WAN-IFRA

A publication of the World Editors Forum

Date

Tue - 02.09.2014


journalists

Last month Julius Genachowski announced he was stepping down as chief, as President Obama looks to appoint a new FCC chief in his second term. In his four years, Genachowski expanded broadband Internet service to Americans, but battled with finding common ground between public-interest groups and the telecom industry.  

While journalism is not a core concern for the FCC, the publication of the “Information Needs of Communities” report in 2011 raised the possibility that the commission would play a more active role in the news industry. The report recognized the challenges in the news industry but did little to help, as the Pew State of the Media report showed last month. 

CJR reported that “[journalists] want an FCC chief who will put an end to further media consolidation, make political ads more transparent, and increase diversity of media ownership and coverage.”

The importance of the FCC chief is tantamount, says CJR. In regards to media consolidation, “[The FCC chief] will likely decide whether Rupert Murdoch and other big media owners will be allowed to own both newspapers and TV or radio stations in large markets.”

An FCC media ownership survey released in November revealed a lack of diversity of who owns the nation’s TV and radio stations.

Author

Briana Seftel

Date

2013-04-05 17:09

‘Proustian’ is right. As predicted, Lord Justice Leveson’s report, published at 1.30pm this afternoon, is no pamphlet, running to four volumes and over 2,000 pages. What follows, therefore, is an attempt to briefly summarise the findings of the report and its reception amongst journalists and politicians, to be followed (possibly tomorrow) by a longer analysis of its recommendations.

The report itself breaks down into three main areas, the first of which concerns the relationship between the press and the police. Leveson finds that, whilst there was no endemic or institutionalised corruption in the force as a whole, several poor decisions were made during the original phone-hacking investigation. In response, the judge makes a number of minor recommendations, including the introduction of the practice of recording the interaction between police officers and journalists on a regular basis.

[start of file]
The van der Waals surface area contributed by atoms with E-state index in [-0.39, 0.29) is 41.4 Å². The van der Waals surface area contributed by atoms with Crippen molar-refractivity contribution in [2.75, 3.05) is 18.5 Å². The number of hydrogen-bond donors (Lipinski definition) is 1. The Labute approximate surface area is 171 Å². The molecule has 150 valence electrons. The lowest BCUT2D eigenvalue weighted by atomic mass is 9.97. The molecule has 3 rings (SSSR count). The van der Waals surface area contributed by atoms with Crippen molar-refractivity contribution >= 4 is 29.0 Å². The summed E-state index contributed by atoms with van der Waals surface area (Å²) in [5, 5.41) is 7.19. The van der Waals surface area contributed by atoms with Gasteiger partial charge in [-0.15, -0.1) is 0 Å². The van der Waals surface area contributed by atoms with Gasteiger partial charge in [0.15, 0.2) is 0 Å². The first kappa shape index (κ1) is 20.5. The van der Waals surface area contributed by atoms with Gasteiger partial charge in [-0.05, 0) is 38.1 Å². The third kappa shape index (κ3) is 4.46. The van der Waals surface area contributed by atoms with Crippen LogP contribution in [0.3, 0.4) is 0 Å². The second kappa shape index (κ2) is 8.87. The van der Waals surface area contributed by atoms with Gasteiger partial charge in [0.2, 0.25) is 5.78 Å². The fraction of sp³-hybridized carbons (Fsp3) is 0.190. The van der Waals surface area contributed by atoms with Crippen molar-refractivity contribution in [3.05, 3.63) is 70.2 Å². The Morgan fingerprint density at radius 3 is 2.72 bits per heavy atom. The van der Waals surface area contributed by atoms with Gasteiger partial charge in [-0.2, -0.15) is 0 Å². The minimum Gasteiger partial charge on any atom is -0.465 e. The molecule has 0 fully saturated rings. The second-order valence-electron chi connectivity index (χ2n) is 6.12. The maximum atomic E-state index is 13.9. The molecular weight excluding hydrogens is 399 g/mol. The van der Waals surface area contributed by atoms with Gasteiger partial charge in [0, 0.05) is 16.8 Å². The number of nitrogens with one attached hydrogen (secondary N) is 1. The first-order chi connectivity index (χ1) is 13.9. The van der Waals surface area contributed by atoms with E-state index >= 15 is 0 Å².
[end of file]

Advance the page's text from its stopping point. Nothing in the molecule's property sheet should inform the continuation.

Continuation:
Author

Frederick Alliott's picture

Frederick Alliott

Date

2012-11-29 19:35

A ‘dossier’ signaling an imminent ‘coup’ from that ‘incestuous […] quasi-masonic nexus’, the ‘Left’s old boy network’; it could only really be one UK newspaper, couldn’t it. Never one for sending its cavalry round the flank, today’s Daily Mail charges headlong into the boggy mire of the Leveson battlefield, bayonets fixed and ready for a scrap. Over the course of its front page, five subsequent double-page spreads and its main leader column, the paper marshals a typically uncompromising thesis of corruption, cronyism and general left-wing Establishment conspiracy which, it fears, threatens to inveigle the otherwise irreproachable Lord Leveson’s august inquiry down the path of unrighteousness, imperiling freedom of the press and the world as we know it. Or something like that.

Author

Frederick Alliott's picture

Frederick Alliott

Date

2012-11-16 19:22

‘By golly, it’s political, this Leveson business’. So says Quentin Letts, prolific freelance journalist writing for the Press Gazette, and it’s difficult to disagree with him. The delay in publication of Lord Justice Leveson’s report on the culture, practices and ethics of the British press has exposed a vacuum into which the various vested and political interests of core participants have been aired, and Letts seems to speak for much of Fleet Street when he says that the British Establishment, in its response to the phone-hacking scandal, ‘has over-reacted like a coach party of goosed mother superiors’.

Evidently, his is also a political opinion, with Letts a card-carrying member of the ‘do-nothing’ party. Such an attitude is unsurprising: what is notable is the extent to which whole media organizations are flagrantly jockeying, lobbying and positioning, actively attempting to influence the landscape of the media in the aftermath of the inquiry. 

Author

Frederick Alliott's picture

Frederick Alliott

Date

2012-11-13 19:33